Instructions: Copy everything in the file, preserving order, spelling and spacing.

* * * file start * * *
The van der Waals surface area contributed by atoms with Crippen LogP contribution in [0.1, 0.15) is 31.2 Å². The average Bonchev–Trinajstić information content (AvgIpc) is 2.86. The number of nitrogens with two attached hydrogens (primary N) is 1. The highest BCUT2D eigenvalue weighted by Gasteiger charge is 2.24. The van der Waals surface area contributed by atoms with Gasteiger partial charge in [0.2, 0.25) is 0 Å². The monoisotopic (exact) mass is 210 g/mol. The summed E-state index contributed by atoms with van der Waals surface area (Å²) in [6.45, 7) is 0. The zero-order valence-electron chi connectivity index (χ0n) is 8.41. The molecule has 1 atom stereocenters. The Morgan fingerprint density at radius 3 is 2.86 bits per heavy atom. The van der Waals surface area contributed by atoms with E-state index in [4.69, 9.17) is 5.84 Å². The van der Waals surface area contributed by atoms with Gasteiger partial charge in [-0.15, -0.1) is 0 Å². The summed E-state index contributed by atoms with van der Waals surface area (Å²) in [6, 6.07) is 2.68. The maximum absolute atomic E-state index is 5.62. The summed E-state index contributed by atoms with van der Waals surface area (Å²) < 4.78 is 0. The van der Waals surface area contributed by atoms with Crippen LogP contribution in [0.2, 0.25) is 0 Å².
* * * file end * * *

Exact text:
The van der Waals surface area contributed by atoms with Crippen LogP contribution in [0.1, 0.15) is 31.2 Å². The average Bonchev–Trinajstić information content (AvgIpc) is 2.86. The number of nitrogens with two attached hydrogens (primary N) is 1. The highest BCUT2D eigenvalue weighted by Gasteiger charge is 2.24. The van der Waals surface area contributed by atoms with Gasteiger partial charge in [0.2, 0.25) is 0 Å². The monoisotopic (exact) mass is 210 g/mol. The summed E-state index contributed by atoms with van der Waals surface area (Å²) in [6.45, 7) is 0. The zero-order valence-electron chi connectivity index (χ0n) is 8.41. The molecule has 1 atom stereocenters. The Morgan fingerprint density at radius 3 is 2.86 bits per heavy atom. The van der Waals surface area contributed by atoms with E-state index in [4.69, 9.17) is 5.84 Å². The van der Waals surface area contributed by atoms with Gasteiger partial charge in [-0.15, -0.1) is 0 Å². The summed E-state index contributed by atoms with van der Waals surface area (Å²) in [6, 6.07) is 2.68. The maximum absolute atomic E-state index is 5.62. The summed E-state index contributed by atoms with van der Waals surface area (Å²) < 4.78 is 0. The van der Waals surface area contributed by atoms with Crippen LogP contribution in [0.2, 0.25) is 0 Å².